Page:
How will banning the Jewish Agency affect Russian Jews? - analysis

There are 150,000 Jews in Russia’s “core Jewish population,” but more than half a million are entitled to receive Israeli citizenship.

The Jewish Agency headquarters in Jerusalem (photo credit: YONATAN SINDEL/FLASH90)
The Jewish Agency headquarters in Jerusalem
(photo credit: YONATAN SINDEL/FLASH90)

Until 30 years ago, emissaries of the Jewish Agency for Israel (JAFI) would work undercover in the former USSR, as if they were Mossad agents. Practicing Judaism wasn’t allowed and therefore many Israelis and Diaspora Jews would enter the country and try to surreptitiously teach a bit of Hebrew or Judaism.

Since the fall of the Soviet Union and the huge exodus of Jews from Russia and its neighboring countries, the Jewish Agency and other Israeli or Zionist organizations have been allowed to work freely. Summer camps for Jewish youths take place each year, immigration to Israel is promoted, as is participation in programs in Israel such as Birthright Israel and Masa.

However, Russia’s Justice Ministry demanding that the Jewish Agency stop its activity in Russia is a game changer.

The order was given in a letter received from the Russian Justice Ministry earlier this week. Officials in the Jewish Agency confirmed that the letter was received. They would not comment on any possible response that is under consideration in the organization’s offices in Jerusalem in consultation with the Foreign Ministry and the Prime Minister’s Office.

According to recent estimates, there are 150,000 Jews in Russia’s “core Jewish population,” more than half a million of whom are entitled to receive Israeli citizenship according to the Law of Return.

 REFUGEES FROM Ukraine and Russia board their aliyah flight at Chisinau Airport. (credit: BRIAN SCHRAUGER) REFUGEES FROM Ukraine and Russia board their aliyah flight at Chisinau Airport. (credit: BRIAN SCHRAUGER)

Motivation behind the decision

There are at least three possible reasons for Russia’s action against the Jewish Agency. First, the organization promotes immigration to Israel by Russian Jews. Second, JAFI has been at the forefront of assisting the Jews of Ukraine. And third, Israel’s military actions in Syria might have prompted the Russian government to try to “educate” Israel by sanctioning an organization affiliated with it.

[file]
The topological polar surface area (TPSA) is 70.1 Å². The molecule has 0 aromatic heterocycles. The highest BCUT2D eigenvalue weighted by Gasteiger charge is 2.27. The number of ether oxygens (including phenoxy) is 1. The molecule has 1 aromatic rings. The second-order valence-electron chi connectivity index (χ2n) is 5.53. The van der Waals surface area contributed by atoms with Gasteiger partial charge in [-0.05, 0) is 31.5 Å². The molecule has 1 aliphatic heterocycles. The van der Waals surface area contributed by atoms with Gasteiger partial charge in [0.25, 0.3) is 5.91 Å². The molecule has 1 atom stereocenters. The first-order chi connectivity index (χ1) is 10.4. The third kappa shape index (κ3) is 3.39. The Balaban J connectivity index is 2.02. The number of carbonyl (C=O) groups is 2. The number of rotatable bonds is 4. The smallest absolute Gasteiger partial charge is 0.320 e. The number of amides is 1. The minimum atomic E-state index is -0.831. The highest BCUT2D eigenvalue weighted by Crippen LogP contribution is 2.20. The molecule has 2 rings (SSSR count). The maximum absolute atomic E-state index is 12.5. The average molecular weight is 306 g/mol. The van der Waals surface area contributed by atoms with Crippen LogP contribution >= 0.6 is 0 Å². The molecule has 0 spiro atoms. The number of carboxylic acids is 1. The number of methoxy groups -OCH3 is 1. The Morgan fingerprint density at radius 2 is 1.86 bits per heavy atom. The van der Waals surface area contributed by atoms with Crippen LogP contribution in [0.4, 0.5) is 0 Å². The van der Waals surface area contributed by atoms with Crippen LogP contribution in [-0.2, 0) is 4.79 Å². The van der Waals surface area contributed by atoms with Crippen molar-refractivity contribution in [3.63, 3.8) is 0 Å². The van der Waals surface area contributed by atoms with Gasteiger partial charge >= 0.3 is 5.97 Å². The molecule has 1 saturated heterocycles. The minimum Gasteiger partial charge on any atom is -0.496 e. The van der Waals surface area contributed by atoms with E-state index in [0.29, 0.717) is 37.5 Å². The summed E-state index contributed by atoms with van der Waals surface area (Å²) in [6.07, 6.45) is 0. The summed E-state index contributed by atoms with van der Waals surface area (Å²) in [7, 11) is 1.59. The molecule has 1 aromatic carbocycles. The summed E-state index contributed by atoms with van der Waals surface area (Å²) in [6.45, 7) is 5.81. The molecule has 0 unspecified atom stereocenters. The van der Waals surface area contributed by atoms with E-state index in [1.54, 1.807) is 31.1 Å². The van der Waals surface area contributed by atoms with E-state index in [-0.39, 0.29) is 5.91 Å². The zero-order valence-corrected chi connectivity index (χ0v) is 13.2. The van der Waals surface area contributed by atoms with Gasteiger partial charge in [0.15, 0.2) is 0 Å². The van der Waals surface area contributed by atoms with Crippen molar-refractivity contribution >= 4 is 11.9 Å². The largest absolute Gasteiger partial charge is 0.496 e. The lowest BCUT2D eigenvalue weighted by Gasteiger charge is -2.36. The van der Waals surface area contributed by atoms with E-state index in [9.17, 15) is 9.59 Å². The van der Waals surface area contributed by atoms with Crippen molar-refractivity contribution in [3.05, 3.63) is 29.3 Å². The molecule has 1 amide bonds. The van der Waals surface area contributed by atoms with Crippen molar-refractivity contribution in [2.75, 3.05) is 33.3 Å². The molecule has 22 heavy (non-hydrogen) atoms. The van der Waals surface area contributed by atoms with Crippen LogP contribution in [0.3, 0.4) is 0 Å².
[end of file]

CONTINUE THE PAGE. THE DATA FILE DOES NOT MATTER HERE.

So what are the implications of permanently or even temporarily closing the offices of JAFI in Russia?

The most immediate impact will likely be felt by the more than 100 employees in the Jewish Agency offices and branches across Russia. In addition, all of the educational activities that had been taking place until now will be canceled, such as Jewish summer camps and educational activities about Judaism and Israel for young children and for adults. In addition, assisting Russians to make aliyah will need to officially stop.

More than 13,000 Russian Jews have made aliyah since January 2022. In addition, thousands of Russians have already qualified for immigration to Israel, but haven’t yet boarded a flight since there are barely any flights available. The lack of flights is due to Western sanctions on Russia and because most airlines don’t fly to Russia.

Why wait?

The question is: Why has the Israeli government and JAFI been waiting for so long in order to fly these Jews or descendants of Jews to Israel? For months, Jewish representatives have been warning about the fact that they feel the “Iron Curtain” setting again in Russia. Yet for some odd reason, the authorities in Israel haven’t sent airplanes to bring these Jews home.

As opposed to Ukrainian Jews, Russian Jews literally have nowhere to go. Western countries don’t want them and won’t see them as refugees, and Israel may be cut off from them because of these tensions.

JAFI runs Sunday schools in Russia, in addition to partnerships with local Jewish organizations, and Hebrew lessons for those interested in learning the ancient Jewish language.

There is also the huge psychological effect on the local Jewish community. The Jewish Agency is considered one of Israel’s representatives in Russia. It’s a symbol. Embassies and consulates exist only in two cities; Moscow and St. Petersburg, yet JAFI has branches all over the country. JAFI is an organization that is considered a representative not only of Israel but also of the Jewish people.

If JAFI needs to leave Russia, Jews there are likely to hide their identity and erase any external Jewish symbols they may wear or display normally. This may even be the beginning of a new wave of antisemitism in Russia. That might be the message Russians will understand from their government’s actions.